Over the years, numerous audience members have told me that they first heard Tafelmusik in their communities – on a series at the Royal Ontario Museum, Toronto Botanical Garden, or at Toronto’s Harbourfront, for example. Thanks to partnerships with local and national organizations including hospitals and seniors’ homes, we have been able to make our historically informed digital performances available to an even wider audience. We’re also very committed to direct outreach in our schools.

During the pandemic, we became more active online, producing concert films and digital content including a continuing series of informal panel discussions called Tafel Talks. We are thrilled to resume live concerts and are also continuing to offer some of our season online.

What kind of difficulties do you come across while performing with historically-informed instruments? What makes this different from performing in a modern orchestra? 

As a historical wind player, for each musical period, there is at least one distinct instrument to play. For 17th-century music (early Baroque), I play the dulcian, a precursor to the bassoon. I have dulcians at two different pitches depending on musical needs. For later Baroque music, I have three Baroque bassoons at different pitches. For Classical music, I have a Classical bassoon. And for certain Romantic music I have a Romantic bassoon. Each instrument requires its own reeds that I make, and reeds regularly need to be replaced as they often wear out. There is a lot of patient craftsmanship involved before I even get to practicing, rehearsal, and performance. I am lucky that my colleagues are equally committed and hard-working, so we can offer music-making at the highest level.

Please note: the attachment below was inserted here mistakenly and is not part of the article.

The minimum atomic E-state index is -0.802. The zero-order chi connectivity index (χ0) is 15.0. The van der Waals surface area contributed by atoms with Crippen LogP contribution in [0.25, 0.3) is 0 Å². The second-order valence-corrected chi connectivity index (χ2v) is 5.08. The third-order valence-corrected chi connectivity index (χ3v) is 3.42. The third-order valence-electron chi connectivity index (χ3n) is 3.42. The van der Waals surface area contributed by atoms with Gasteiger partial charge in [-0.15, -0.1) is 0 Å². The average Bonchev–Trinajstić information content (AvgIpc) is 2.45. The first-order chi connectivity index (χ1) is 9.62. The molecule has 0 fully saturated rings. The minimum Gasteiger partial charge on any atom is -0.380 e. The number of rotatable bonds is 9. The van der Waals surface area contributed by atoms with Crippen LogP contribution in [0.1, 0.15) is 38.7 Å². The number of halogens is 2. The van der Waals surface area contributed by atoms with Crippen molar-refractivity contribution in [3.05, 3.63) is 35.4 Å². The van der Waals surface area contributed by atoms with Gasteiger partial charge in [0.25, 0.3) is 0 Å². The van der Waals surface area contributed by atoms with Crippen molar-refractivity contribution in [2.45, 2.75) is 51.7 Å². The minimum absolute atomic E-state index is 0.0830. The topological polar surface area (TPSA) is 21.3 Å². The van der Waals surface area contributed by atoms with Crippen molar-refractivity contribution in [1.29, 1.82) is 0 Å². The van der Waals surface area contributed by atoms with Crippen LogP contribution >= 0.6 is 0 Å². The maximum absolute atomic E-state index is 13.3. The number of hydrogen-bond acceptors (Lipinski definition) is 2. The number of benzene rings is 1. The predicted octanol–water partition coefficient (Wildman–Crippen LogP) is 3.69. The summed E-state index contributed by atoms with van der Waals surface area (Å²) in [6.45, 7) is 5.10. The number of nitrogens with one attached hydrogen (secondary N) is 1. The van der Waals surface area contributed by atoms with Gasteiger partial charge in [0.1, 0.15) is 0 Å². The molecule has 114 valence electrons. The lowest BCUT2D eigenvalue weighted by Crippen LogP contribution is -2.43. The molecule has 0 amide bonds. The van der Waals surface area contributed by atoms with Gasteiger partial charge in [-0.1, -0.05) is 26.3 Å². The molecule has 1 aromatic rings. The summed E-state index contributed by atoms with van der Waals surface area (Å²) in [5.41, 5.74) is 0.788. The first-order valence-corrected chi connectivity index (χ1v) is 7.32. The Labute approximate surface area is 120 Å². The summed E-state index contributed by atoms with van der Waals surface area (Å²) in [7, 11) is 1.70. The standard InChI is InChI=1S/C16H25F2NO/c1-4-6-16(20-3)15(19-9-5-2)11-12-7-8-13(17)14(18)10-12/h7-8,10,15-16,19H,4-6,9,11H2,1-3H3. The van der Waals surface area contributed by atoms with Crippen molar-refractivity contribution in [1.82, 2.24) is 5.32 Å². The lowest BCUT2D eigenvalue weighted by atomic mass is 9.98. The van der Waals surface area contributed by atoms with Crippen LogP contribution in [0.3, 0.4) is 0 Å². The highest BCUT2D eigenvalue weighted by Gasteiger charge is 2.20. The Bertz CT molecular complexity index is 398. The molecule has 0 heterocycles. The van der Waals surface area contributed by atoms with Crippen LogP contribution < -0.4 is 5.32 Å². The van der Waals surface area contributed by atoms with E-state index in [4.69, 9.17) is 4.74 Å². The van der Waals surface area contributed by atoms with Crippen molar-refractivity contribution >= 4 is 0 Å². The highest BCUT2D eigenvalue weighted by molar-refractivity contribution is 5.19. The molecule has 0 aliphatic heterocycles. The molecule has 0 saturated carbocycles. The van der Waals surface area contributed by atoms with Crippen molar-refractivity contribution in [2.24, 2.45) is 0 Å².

What do you think draws musicians and the public alike to historically informed performances?

There is nothing like exposure. We have built a strong following at home and abroad by making it easy for people to hear us in person, on the radio, or online, and once they listen they tend to come back. Our busy mainstage series, school programs, concerts in the community, and TBSI are all critically important.

Tafelmusik has influenced listeners to discover how our instruments and approaches allow this music to come alive in accessible and communicative ways. Rhetorical devices that can be lost with modern instruments are easily audible and incredibly captivating with the best period ensembles. It is not surprising that the work of ensembles such as Tafelmusik have influenced the creation of strong programs in higher education, including a thriving Historical Performance department at The Juilliard School, which would have been unthinkable decades ago.